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Buying an investment property in a trust

Buying property in a trust can offer tax benefits and excellent asset protection for investors. Here's what you need to know.

Trusts are an increasingly popular ownership structure for Australian property investors. Buying a property via a trust offers tax benefits, asset protection and makes estate planning easier.

Before setting up a property investment trust, make sure you get legal advice and know exactly what you're getting into.

How does buying property in a trust work?

What is a trust?

A trust allows a person or company to own assets on behalf of someone else, or on behalf of a group of people. The trustee is the person that controls the asset on behalf of the beneficiaries. The trustee maintains the assets in the trust and manages them for the beneficiaries.

There are three main trust structures property investors use:

  • Unit trusts. Under a unit trust structure, the assets the trust owns are split up into portions known as units. The trust beneficiaries then own these units. Each beneficiary receives any income or benefits from the trust in proportion to the units they own.
  • Family discretionary trusts. A family discretionary trust is probably the most common type of trust for property investors. It's set up to hold a family's assets. The trustee can use their discretion to distribute the trust's income and assets to the beneficiaries, allowing the family members to take advantage of tax benefits.
  • Hybrid trusts. A combination of a unit trust and a family discretionary trust. It allows beneficiaries to hold units in the trust, while at the same time giving the trustee the power to distribute income as they wish.

Why buy property in a trust?

The biggest advantages to buying an investment property through a trust structure are:

  • Asset protection. An investment property owned by a trust is held in the trustee’s name, not your own. This means in many cases the trust’s assets are protected from creditors if one of the beneficiaries goes bankrupt or is the subject of legal action.
  • Tax benefits. Family trusts allow the trustee to split the income between beneficiaries in the most tax-effective way each year. If the investment property is held by the trust for more than a year, you can also take advantage of a 50% capital gains tax (CGT) discount.
  • Estate planning. Each trust features a trust deed – a document which outlines the rules the trustee must follow and what will happen to each beneficiary’s share of the trust’s assets upon their death. This simplifies the estate planning process and can help avoid any messy legal battles within families.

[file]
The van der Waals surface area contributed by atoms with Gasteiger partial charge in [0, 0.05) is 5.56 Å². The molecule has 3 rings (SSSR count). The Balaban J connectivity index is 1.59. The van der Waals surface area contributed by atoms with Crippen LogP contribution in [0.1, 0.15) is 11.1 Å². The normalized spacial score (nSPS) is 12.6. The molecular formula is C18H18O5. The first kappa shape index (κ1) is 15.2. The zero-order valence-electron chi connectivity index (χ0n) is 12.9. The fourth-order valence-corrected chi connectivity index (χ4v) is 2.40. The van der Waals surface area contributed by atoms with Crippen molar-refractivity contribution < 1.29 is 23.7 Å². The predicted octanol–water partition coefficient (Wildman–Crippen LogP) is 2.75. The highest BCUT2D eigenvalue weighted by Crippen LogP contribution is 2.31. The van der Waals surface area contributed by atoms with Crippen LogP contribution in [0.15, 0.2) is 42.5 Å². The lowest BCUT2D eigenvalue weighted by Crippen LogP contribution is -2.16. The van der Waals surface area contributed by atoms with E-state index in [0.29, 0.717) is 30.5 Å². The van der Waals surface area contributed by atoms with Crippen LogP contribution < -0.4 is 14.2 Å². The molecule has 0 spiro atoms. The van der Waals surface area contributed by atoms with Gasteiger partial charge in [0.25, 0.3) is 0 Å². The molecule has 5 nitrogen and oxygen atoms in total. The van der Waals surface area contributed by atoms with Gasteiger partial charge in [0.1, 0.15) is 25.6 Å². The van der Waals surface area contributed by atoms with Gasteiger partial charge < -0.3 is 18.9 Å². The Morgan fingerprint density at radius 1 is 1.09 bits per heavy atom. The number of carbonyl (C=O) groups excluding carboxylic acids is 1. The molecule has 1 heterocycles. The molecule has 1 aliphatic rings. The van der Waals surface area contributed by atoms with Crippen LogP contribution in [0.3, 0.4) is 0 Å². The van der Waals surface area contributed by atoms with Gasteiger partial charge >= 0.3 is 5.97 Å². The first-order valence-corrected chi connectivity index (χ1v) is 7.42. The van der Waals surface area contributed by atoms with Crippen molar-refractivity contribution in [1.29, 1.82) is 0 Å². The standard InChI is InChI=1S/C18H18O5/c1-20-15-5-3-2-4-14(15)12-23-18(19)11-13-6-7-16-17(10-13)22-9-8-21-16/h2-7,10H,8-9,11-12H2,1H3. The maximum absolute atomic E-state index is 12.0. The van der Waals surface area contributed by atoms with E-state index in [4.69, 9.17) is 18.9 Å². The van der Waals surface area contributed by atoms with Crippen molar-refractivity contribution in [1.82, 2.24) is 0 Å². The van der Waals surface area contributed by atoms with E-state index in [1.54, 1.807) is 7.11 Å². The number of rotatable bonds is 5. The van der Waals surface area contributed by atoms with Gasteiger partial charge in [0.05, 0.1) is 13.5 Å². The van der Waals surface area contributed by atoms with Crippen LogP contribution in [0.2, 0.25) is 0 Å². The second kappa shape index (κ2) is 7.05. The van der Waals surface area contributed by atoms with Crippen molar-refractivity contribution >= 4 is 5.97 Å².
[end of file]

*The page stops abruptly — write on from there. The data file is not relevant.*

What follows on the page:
If you’re interested in setting up a trust to purchase an investment property, you may also want to research the trust home loan options available.

Things to be wary of when buying property using a trust

There are a couple of key issues to be aware of when you’re considering buying property using a trust.

  • If you individually own an investment property and then decide to transfer it into a trust, the trust will need to pay stamp duty and you will be liable for CGT.
  • If the trust makes a capital loss or a rental loss on an investment property, there is no option to offset that loss against other investment income. This means you won’t be able to enjoy any of the benefits of negative gearing.

Get expert help

Choosing the right ownership structure for your investment property is a complicated and confusing task. To find out whether a property trust is right for you, ask your accountant or financial planner for advice specifically tailored to your situation.

Property trusts explained

The phrase property trust can have different meanings in different contexts. This article has explained how buying an investment property in a trust works. Don't confuse this with a property trust.

A property trust, or property fund, is a professionally managed investment fund. Investors can buy shared in fund, and the fund is managed by a professional investment management firm.